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ORAU: Then & Now

Hippies, a commune and nuke busters

There are lots of incredible items in ORAU’s online Museum of Radiation and Radioactivity. This Nuke Buster is interesting enough to deserve a blog post all to itself. I mentioned it in the blog Measuring Radiation Then and Now, but here is the fuller story.

This device was a donation to our museum’s collection from a hippie commune known as The Farm in southern Middle Tennessee. What’s the connection to ORAU? Allow me to set the stage:

Hippies and a commune

In the late 1960s, a countercultural English and creative writing teacher at San Francisco State College, Stephen Gaskin, held open discussion groups known as Monday Night Class. The gathering attracted as many as 1,500 students and hippies. Growing dissatisfied with their way of life, Gaskin and a few hundred of his followers left California to cross the country in a caravan of rebuilt school busses. They landed in Summertown, Tennessee, in 1971 and purchased just a little more than 1,000 acres. From their commune’s founding, residents took vows of poverty and built their community on the principles of respect for the earth and nonviolence.

Because nonviolence was a fundamental priority to the group, residents of The Farm started attending anti-nuke demonstrations and protesting nuclear power and the U.S. government’s weapons programs in 1978. Activists from The Farm felt defenseless in the event of environmental radiation because radiation is invisible. They reasoned that people should be able to detect radiation, so they can deal with it. After looking at current available tools, The Farm residents thought these options were too big and too expensive. They also thought the products were lacking an alarm—in case they stumbled into a radioactive area—so, they decided to develop their own technology.

Meanwhile, The Farm’s communal economy wasn’t working out very well. So, they reorganized to follow a strategic business model in which each resident had to support himself. Residents of the commune still wanted to be self-sufficient from the outside world, so they would need to use some entrepreneurial spirit. They leaned into their interests and started (or continued) businesses involving printing, publishing, construction, mail order textiles, specialty food products (mostly made of soybeans) and manufacturing electronic instruments.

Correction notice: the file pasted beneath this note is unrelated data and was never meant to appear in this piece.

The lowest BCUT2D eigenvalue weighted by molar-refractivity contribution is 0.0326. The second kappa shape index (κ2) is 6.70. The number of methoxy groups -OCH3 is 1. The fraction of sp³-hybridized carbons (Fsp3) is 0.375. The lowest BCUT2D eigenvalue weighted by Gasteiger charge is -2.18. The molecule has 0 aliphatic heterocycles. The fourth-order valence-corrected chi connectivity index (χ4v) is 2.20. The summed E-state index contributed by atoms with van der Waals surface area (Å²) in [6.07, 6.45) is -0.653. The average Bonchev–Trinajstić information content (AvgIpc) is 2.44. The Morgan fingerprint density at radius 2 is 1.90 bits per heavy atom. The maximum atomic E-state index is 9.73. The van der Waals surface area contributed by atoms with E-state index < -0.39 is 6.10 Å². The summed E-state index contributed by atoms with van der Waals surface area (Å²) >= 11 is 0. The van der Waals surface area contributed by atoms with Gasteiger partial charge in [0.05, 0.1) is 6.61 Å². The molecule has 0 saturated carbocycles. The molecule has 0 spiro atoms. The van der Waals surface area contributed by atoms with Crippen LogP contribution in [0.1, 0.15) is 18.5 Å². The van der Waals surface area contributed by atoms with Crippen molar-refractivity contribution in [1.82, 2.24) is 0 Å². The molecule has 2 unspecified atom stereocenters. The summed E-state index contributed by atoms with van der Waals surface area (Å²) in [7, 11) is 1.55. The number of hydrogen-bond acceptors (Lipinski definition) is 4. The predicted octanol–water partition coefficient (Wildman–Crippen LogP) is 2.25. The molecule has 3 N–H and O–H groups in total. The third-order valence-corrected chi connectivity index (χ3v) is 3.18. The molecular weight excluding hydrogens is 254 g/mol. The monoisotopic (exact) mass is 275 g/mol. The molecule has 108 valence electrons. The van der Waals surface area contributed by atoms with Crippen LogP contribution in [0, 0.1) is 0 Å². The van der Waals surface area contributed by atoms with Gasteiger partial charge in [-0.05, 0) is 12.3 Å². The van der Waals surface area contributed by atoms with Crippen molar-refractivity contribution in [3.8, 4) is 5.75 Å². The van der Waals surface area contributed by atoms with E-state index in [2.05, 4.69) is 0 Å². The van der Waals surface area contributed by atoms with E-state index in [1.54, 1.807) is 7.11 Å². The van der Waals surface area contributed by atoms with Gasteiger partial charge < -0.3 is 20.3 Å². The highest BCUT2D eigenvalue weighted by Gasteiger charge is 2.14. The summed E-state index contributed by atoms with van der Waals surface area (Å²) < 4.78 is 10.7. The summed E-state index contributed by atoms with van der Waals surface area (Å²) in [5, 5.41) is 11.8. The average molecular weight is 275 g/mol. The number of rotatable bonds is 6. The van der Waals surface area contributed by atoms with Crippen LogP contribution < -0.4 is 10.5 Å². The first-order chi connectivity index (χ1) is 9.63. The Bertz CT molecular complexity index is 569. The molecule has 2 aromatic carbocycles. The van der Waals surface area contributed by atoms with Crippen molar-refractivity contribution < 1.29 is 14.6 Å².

Nuke Busters

Those interested in electronic instruments started a company called Solar Electronics which produced solar-powered two-way radios that could be used in remote locations. From there, they worked on several projects including a fetal heart monitor and ultimately radiation detection equipment. One of their most popular innovations was the Nuke Buster. It was portable and plugged into a car’s dashboard cigarette lighter. With it, you could monitor counts per minute either with a chirper or an electronic display. The central red light comes when it detects radiation levels about four times that of background radiation and the main alarm goes off as levels increase.


This Nuke Buster can be viewed in ORAU’s online Museum of Radiation and Radioactivity.

In the aftermath of the Three Mile Island nuclear power plant accident in Pennsylvania, business for Solar Electronics’ radiation alert products boomed. These items sell well to this day helping the company (now renamed SE International) to an annual gross of about $1 million.

In conjunction with the business and commune clinic, resident Steve Skinner attended one of ORAU’s Professional Training Programs in Oak Ridge, Tennessee, for radiation safety. Skinner needed a license to operate an X-ray machine at the clinic. Through that experience, he got to know health physicist and trainer Dr. Paul Frame—who also happens to be the curator of ORAU’s online Museum of Radiation and Radioactivity. Skinner generously agreed to donate the Nuke Buster to our collection. And, that is the story of how hippies, communes and Nuke Busters intersected with ORAU.

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